Film & TV

Five must-watch Sean Connery films

Film enthusiasts, Bond lovers, and Scots around the world united on Saturday, 31 October 2020 when it was announced that Sir Sean Connery had died. A sometimes divisive but overall iconic figure whose career spanned seven decades, Connery was the first Bond, and to many, the best.

 - 5 Min Read
Last updated and fact checked:
Five must-watch Sean Connery films
Editorial Note: We earn a commission from partner links on Age Times. Commissions do not affect our writers’ or editors’ opinions or evaluations. Read our full affiliate disclosure here.

Film enthusiasts, Bond lovers, and Scots around the world united on Saturday, 31 October 2020 when it was announced that Sir Sean Connery had died. A sometimes divisive but overall iconic figure whose career spanned seven decades, Connery was the first Bond, and to many, the best.

Although he was best known for his role as 007 through the 60s and 70s (and then again for a brief period in 1983), Connery actually received his only Academy Award and two Golden Globes in the 1980s and 1990s. Throughout his later active years, he also became renowned off-screen for his political beliefs and status as a tax exile.

Stay up to date with all your favourite shows - and know what your kids and grandkids are talking about - by taking out a subscription to a leading streaming service. Click a provider below to get started.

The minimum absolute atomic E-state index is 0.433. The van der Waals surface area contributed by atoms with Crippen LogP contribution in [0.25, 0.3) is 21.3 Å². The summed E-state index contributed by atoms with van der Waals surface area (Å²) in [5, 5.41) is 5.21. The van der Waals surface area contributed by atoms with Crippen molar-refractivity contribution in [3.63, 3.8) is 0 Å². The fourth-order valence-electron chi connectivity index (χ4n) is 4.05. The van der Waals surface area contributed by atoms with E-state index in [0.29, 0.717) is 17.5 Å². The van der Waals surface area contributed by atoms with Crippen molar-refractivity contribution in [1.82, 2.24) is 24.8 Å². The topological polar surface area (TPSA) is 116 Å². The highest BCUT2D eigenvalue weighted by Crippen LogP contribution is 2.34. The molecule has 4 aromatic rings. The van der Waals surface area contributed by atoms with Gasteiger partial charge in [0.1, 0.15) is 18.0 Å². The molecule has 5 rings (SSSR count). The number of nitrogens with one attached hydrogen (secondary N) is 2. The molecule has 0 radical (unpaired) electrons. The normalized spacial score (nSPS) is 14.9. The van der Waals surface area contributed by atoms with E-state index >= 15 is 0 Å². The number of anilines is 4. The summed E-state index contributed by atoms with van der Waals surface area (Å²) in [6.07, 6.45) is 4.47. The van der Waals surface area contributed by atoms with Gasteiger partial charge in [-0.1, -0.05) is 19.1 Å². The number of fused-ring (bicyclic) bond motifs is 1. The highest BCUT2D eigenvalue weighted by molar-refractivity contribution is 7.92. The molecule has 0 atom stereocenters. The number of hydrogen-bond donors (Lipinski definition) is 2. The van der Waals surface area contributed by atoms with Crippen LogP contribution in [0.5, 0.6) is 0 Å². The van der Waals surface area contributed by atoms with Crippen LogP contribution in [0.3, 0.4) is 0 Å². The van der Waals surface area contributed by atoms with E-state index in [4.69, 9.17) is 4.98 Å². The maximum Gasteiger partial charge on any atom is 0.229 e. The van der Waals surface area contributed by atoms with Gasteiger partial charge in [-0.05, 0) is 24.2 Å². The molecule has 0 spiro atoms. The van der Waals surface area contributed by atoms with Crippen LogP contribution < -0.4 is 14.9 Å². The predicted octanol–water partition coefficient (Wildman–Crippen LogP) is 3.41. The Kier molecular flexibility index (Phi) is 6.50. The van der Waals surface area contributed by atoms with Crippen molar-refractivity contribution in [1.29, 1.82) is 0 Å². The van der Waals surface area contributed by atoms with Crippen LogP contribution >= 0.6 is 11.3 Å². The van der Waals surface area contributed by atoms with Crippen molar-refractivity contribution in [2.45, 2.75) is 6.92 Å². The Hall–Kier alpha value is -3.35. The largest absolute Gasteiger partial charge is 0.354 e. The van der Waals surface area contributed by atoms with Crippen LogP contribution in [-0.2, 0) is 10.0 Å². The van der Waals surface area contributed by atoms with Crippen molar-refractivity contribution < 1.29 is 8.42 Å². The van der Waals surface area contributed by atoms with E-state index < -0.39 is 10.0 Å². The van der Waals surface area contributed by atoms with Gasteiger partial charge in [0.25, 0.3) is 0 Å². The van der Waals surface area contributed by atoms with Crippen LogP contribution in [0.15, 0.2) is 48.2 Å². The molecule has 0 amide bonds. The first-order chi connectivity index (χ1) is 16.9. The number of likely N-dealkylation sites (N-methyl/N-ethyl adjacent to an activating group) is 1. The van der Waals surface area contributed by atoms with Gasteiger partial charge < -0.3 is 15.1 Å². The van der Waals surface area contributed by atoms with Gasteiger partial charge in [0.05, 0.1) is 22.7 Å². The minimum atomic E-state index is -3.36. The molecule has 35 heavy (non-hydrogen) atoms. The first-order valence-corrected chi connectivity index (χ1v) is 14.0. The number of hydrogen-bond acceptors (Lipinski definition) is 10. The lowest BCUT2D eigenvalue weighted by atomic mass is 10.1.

To celebrate the life and achievements of one of cinema’s giants, and the first man to play the world’s most famous secret agent, we’ve put together a list of five must-watch films starring Sean Connery. Read on to find out what they are.

#1 - Goldfinger

Director: Guy Hamilton

Also Starring: Honor Blackman, Gerd Fröbe

Released: 1964

IMDb Score: 7.7

Connery appeared in six of the first seven Bond films, released over the nine years between 1962 and 1971. He passed the role over to George Lazenby for On Her Majesty’s Secret Service in 1969 before returning for Diamonds Are Forever in 1971. Then, in 1983, at the age of 53, he returned for the seventh and final time as 007 in the non-Eon Never Say Never Again.

However, of the seven Bond films in which he starred, one was notably more successful (both critically and commercially) than the others: Goldfinger. It was also the first Bond film to win an Academy Award (for Best Sound Editing).

Widely recognised as the film that brought 007 success on an international stage, Goldfinger sees Connery’s Bond go head-to-head with the wealthy and psychopathic Auric Goldfinger. It is also well-remembered for Goldfinger’s silent and iconic henchman, Oddjob, and his razor-edged hat.

#2 - Hunt For Red October

Director: John McTiernan

Also Starring: Alec Baldwin, Scott Glenn

Released: 1990

IMDb Score: 7.6

A glorious example of what cinema had to offer in the late 80s and early 90s, The Hunt For Red October stars Connery as a Soviet submarine captain who goes rogue in the dying days of the Cold War. Despite his age - Connery was 60 when the film was released - his role as Captain Marko Ramius is one of the most brutal and commanding performances of his career.